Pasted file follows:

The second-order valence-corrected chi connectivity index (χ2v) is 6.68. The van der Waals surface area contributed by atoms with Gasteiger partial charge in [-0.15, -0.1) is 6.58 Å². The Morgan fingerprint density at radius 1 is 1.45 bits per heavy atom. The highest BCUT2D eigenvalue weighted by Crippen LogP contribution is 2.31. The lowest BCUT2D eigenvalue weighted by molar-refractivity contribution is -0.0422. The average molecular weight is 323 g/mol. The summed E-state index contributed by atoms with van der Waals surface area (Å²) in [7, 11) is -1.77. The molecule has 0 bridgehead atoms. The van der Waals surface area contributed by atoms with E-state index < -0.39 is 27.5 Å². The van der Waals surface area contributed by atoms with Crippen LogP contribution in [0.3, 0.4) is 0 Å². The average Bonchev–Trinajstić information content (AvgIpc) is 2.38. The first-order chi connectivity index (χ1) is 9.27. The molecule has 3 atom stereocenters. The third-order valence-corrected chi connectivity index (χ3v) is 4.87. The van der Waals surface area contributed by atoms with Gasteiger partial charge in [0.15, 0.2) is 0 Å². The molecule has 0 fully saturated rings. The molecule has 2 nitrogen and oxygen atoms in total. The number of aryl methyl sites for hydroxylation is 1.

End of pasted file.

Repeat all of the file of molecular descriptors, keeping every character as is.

The second-order valence-corrected chi connectivity index (χ2v) is 6.68. The van der Waals surface area contributed by atoms with Gasteiger partial charge in [-0.15, -0.1) is 6.58 Å². The Morgan fingerprint density at radius 1 is 1.45 bits per heavy atom. The highest BCUT2D eigenvalue weighted by Crippen LogP contribution is 2.31. The lowest BCUT2D eigenvalue weighted by molar-refractivity contribution is -0.0422. The average molecular weight is 323 g/mol. The summed E-state index contributed by atoms with van der Waals surface area (Å²) in [7, 11) is -1.77. The molecule has 0 bridgehead atoms. The van der Waals surface area contributed by atoms with E-state index < -0.39 is 27.5 Å². The van der Waals surface area contributed by atoms with Crippen LogP contribution in [0.3, 0.4) is 0 Å². The average Bonchev–Trinajstić information content (AvgIpc) is 2.38. The first-order chi connectivity index (χ1) is 9.27. The molecule has 3 atom stereocenters. The third-order valence-corrected chi connectivity index (χ3v) is 4.87. The van der Waals surface area contributed by atoms with Gasteiger partial charge in [0.15, 0.2) is 0 Å². The molecule has 0 fully saturated rings. The molecule has 2 nitrogen and oxygen atoms in total. The number of aryl methyl sites for hydroxylation is 1.